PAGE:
Tribal art > African Statues > Mangbetu figure
Female Mangbetu figure (N° 20821)
Classic Mangbetu canons but a great sensitivity in the treatment of this small female sculpture. A carrying strap made of vegetable fibers is also attached to the character's ears. The body tracings, like those of the face, represent the traditional paintings of the ethnic group, inspired by the tattoos of the neighboring Asua pygmies, and which varied according to the circumstances.
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Among the Mangbetu, from an early age, children of the upper classes had their skulls compressed and held tight by raffia ties. Later, the hair was "knitted" on strands of wicker and a headband wrapped around the forehead to bring out the hair and form this majestic headdress accentuating the elongation of the skull. The ancients called beli anthropomorphic figures embodying ancestors, stored out of sight, and comparable to those belonging to their secret society nebeli .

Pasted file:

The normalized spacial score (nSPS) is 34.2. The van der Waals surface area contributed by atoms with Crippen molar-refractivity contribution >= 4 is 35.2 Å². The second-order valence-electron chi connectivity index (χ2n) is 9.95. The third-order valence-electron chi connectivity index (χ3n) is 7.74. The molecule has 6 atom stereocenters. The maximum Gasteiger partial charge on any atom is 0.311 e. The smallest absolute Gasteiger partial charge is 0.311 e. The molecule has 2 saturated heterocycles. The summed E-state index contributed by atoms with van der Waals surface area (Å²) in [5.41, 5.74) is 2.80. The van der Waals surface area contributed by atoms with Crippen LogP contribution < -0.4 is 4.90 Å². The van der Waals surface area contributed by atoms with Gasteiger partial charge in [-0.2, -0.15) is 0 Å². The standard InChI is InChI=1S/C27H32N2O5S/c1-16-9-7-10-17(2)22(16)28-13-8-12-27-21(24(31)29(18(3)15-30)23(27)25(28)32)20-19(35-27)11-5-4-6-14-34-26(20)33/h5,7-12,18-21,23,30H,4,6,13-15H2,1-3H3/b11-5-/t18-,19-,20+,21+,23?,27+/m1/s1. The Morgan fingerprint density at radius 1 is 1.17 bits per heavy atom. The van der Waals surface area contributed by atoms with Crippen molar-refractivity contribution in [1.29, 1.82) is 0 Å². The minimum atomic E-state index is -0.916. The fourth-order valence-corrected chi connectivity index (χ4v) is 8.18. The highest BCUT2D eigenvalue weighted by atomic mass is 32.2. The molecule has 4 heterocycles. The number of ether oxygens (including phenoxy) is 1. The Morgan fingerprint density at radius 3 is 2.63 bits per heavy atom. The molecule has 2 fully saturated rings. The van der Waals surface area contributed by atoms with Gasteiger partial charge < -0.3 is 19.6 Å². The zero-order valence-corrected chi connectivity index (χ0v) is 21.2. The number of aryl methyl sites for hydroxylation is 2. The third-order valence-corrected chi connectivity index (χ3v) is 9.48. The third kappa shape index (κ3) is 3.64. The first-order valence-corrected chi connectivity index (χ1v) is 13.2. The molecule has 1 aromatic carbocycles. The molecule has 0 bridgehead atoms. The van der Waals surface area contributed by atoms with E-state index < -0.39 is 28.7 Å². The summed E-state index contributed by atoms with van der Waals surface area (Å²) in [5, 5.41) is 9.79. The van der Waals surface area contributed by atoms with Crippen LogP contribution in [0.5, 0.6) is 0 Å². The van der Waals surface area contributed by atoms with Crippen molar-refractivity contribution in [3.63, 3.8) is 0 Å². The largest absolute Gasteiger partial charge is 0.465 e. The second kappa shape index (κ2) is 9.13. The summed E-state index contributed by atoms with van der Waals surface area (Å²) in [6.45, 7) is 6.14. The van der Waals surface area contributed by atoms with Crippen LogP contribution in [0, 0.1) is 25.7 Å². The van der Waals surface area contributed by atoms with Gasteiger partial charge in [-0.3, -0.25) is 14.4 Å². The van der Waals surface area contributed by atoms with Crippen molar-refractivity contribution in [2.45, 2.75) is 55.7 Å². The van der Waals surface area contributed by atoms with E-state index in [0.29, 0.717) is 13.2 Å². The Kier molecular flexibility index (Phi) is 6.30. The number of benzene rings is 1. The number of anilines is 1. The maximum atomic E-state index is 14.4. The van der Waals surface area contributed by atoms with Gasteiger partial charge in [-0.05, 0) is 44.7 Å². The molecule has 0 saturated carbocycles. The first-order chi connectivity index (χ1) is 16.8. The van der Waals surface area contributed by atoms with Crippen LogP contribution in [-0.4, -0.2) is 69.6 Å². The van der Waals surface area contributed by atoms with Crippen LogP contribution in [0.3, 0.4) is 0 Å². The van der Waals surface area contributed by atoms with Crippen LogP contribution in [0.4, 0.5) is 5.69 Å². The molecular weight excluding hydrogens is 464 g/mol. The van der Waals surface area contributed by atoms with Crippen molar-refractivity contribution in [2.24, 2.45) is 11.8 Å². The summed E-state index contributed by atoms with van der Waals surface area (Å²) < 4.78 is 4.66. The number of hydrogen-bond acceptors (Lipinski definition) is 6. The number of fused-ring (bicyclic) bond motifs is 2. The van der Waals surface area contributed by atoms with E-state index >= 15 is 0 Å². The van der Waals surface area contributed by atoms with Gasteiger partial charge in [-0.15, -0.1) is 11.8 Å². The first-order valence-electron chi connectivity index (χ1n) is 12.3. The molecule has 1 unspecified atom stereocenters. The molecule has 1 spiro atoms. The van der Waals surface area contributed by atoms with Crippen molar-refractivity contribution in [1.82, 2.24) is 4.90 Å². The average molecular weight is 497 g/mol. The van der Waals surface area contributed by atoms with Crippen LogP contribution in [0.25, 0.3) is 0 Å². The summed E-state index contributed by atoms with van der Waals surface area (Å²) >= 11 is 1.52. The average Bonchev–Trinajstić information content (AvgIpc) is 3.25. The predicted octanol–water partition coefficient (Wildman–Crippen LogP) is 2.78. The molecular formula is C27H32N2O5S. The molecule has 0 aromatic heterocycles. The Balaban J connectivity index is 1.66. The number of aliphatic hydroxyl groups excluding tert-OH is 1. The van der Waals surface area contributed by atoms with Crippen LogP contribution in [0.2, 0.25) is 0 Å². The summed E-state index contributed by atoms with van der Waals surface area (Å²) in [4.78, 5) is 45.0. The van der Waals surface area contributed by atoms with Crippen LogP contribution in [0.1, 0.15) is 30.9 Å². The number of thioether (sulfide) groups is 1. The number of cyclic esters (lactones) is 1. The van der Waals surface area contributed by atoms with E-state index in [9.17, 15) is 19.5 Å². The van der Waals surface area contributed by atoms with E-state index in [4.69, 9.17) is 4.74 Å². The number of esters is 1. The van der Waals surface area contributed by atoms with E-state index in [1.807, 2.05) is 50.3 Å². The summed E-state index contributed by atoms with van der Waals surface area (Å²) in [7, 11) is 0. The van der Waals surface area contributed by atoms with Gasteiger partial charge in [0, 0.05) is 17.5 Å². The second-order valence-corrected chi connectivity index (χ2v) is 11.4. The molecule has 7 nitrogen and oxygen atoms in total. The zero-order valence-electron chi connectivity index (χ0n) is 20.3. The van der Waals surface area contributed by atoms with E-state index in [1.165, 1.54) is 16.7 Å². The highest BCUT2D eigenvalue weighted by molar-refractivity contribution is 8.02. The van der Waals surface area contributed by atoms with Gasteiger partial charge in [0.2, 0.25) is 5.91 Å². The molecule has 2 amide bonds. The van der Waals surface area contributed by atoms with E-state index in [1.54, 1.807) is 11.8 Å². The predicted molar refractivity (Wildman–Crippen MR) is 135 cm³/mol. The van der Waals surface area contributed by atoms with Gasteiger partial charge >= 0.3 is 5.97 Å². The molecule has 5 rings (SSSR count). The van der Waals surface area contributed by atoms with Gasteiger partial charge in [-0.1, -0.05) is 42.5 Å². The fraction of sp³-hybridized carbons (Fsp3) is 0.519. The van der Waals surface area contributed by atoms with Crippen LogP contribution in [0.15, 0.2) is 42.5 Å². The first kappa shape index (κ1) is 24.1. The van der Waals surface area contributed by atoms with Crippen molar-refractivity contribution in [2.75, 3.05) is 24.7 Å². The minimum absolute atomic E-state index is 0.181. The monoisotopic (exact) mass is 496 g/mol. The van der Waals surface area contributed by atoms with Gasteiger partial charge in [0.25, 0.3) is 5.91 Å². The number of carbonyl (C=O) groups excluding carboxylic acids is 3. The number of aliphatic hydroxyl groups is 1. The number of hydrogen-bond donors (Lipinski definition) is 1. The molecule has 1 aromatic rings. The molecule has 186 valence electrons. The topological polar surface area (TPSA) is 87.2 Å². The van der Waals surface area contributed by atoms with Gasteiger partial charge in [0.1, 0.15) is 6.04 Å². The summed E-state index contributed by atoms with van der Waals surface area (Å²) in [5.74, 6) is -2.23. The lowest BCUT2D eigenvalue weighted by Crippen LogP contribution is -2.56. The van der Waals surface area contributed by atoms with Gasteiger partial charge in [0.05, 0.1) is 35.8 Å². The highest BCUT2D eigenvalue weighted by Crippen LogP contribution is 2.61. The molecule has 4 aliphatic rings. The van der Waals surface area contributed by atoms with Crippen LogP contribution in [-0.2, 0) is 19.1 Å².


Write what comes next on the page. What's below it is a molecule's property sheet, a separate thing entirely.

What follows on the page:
Satin brown patina with mahogany highlights, the wood grain appears in the lighter areas.
The Mangebetu kingdom in northern Congo produced architectural works that impressed European visitors in the 19th century. Their furniture, weapons, ornaments and statuary were marked by a rare aesthetic quality. The ethnologist G.A. Schweinfurth in 1870 described their symmetry and refinement, while at the same time witnessing the ritual murders and human sacrifices practiced by "the people of the elongated heads".
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|Origin||Collection Jean-Emmanuel Voltz|
|Country||rdc ex zaire|
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